By Adam Bassfirstname.lastname@example.org
Town Council took another step forward to create a Smart Growth Overlay District on 582 Kelley Blvd.—the site of a proposed 300-unit apartment complex.
The council, on the evening of Oct. 24, referred the draft plan to the Bylaw Subcommittee and Planning Board by an 8-0 vote. The two will review and decide whether it meets approval for final passage.
The Smart Growth Overlay District is part of Massachusetts General Law Chapter 40R. This encourages communities to create dense residential or mixed-use smart growth zoning districts—including a high percentage of affordable housing units—located near transit stations, in areas of concentrated development.
This differs from a 40B project, which allows developers to bypass certain parts of the approval process if 25 percent of the housing qualifies as affordable.
According to Town Manager Michael Borg, the proposed district is approximately 13.7 acres in total, located off Kelley Boulevard and George Leven Road. The compact design is due to North Attleborough being an MBTA transit adjacent community–meaning the town is required to have at least one zoning district of reasonable size in which multi-family housing is permitted. This requirement is part of the MBTA Communities Act of 2021, a law promoting the development of multi-family housing.
Borg told the council that the proposed overlay may attract other developers to build affordable and mixed-use projects aside from the apartment complex.
“This district would promote the use of other mixed-use development in and around that overlay unit,” Borg told the council. “It outlines the scope and the responsibilities that this Town Council has to pass this bylaw.”
The overlay district plan was approved by the Massachusetts Department of Housing and Community Development (DHCD) in a letter sent to Borg dated Oct. 5. The DHCD determined that the district would allow for 311 as-of-right units. These are able to proceed under a zoning ordinance or bylaw without the need for a special permit, variance, amendment, waiver, or other types of approval.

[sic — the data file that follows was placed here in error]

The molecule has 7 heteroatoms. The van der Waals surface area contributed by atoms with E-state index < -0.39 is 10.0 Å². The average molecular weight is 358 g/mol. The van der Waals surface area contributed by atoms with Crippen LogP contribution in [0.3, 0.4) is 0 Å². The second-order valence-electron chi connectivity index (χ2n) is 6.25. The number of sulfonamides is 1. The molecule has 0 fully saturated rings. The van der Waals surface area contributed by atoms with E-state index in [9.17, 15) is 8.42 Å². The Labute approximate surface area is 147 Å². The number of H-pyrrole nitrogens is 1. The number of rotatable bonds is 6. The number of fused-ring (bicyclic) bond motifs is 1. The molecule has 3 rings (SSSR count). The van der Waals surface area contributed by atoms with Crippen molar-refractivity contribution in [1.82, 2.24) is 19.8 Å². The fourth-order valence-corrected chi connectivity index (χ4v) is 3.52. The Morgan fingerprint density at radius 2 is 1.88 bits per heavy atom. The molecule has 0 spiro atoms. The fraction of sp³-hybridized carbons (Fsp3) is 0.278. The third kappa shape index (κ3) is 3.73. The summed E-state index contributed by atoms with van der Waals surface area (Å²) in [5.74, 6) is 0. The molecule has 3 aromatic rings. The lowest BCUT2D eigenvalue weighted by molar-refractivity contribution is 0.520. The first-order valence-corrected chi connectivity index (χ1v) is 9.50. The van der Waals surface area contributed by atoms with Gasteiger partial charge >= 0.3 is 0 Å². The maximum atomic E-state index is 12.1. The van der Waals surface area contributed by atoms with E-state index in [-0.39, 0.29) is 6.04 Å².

Borg, along with members of the council, agreed the town needs a different approach to housing, moving away from three to four-bedroom units and instead encouraging developers to work on affordable housing projects for working families or those who just graduated college.
A concern for residents living on or near Kelley Boulevard is the increase in traffic a proposed housing project would create.
During a public meeting this summer, community members said if traffic on Route 152 were to rise, the risk of accidents would also increase. In response, Borg announced at the council meeting that North Attleborough was selected to receive $3.9 million for repairs to Kelley Boulevard. The grant from the MassWorks Infrastructure Program would be spent on fixing traffic lights and safety improvements.
“We understand that safety and traffic is the number one concern,” Borg said. “This is such big news and I am very excited.”
While the traffic improvements may answer some concerns, some residents, such as Mark Cobb, still say they have some worries.
“When I look at Smart Growth Zoning as a directive from the state, as a way to try to help create mixed-use or affordable housing near transit stations or concentrated lands of development, this type of site is unique in that it doesn’t fit that criteria,” Cobb said. “It’s ok, I’m just saying it doesn’t fit those criteria.”